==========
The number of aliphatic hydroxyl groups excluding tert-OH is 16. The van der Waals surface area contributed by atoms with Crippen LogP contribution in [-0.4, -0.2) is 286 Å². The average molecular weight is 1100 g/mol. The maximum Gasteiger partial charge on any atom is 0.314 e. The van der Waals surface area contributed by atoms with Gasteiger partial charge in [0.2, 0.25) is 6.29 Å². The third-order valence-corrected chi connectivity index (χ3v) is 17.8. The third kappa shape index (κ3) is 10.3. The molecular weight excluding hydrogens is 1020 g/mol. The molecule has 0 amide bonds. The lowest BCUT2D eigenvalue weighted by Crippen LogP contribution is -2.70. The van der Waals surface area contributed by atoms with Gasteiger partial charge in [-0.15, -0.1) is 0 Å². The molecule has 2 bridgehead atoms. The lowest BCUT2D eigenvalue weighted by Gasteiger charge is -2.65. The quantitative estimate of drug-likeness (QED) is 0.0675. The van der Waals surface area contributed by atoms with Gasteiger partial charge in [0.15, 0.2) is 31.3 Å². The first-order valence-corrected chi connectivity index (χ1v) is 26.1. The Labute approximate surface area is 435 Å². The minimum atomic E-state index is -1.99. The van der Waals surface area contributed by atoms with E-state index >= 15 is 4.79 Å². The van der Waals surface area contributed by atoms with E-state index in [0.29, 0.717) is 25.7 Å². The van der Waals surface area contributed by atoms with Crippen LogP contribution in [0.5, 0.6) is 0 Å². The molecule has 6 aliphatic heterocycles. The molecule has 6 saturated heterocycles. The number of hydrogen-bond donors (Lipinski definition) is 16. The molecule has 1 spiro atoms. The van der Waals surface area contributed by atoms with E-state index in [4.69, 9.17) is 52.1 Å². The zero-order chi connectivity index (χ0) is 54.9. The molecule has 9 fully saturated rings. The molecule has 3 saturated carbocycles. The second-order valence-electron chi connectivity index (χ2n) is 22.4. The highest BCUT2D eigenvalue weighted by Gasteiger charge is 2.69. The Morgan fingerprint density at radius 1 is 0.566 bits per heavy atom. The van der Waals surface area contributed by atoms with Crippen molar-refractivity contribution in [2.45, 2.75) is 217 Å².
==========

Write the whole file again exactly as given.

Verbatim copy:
The number of aliphatic hydroxyl groups excluding tert-OH is 16. The van der Waals surface area contributed by atoms with Crippen LogP contribution in [-0.4, -0.2) is 286 Å². The average molecular weight is 1100 g/mol. The maximum Gasteiger partial charge on any atom is 0.314 e. The van der Waals surface area contributed by atoms with Gasteiger partial charge in [0.2, 0.25) is 6.29 Å². The third-order valence-corrected chi connectivity index (χ3v) is 17.8. The third kappa shape index (κ3) is 10.3. The molecular weight excluding hydrogens is 1020 g/mol. The molecule has 0 amide bonds. The lowest BCUT2D eigenvalue weighted by Crippen LogP contribution is -2.70. The van der Waals surface area contributed by atoms with Gasteiger partial charge in [-0.15, -0.1) is 0 Å². The molecule has 2 bridgehead atoms. The lowest BCUT2D eigenvalue weighted by Gasteiger charge is -2.65. The quantitative estimate of drug-likeness (QED) is 0.0675. The van der Waals surface area contributed by atoms with Gasteiger partial charge in [0.15, 0.2) is 31.3 Å². The first-order valence-corrected chi connectivity index (χ1v) is 26.1. The Labute approximate surface area is 435 Å². The minimum atomic E-state index is -1.99. The van der Waals surface area contributed by atoms with E-state index >= 15 is 4.79 Å². The van der Waals surface area contributed by atoms with E-state index in [0.29, 0.717) is 25.7 Å². The van der Waals surface area contributed by atoms with Crippen LogP contribution in [0.5, 0.6) is 0 Å². The molecule has 6 aliphatic heterocycles. The molecule has 6 saturated heterocycles. The number of hydrogen-bond donors (Lipinski definition) is 16. The molecule has 1 spiro atoms. The van der Waals surface area contributed by atoms with E-state index in [4.69, 9.17) is 52.1 Å². The zero-order chi connectivity index (χ0) is 54.9. The molecule has 9 fully saturated rings. The molecule has 3 saturated carbocycles. The second-order valence-electron chi connectivity index (χ2n) is 22.4. The highest BCUT2D eigenvalue weighted by Gasteiger charge is 2.69. The Morgan fingerprint density at radius 1 is 0.566 bits per heavy atom. The van der Waals surface area contributed by atoms with Crippen molar-refractivity contribution in [2.45, 2.75) is 217 Å².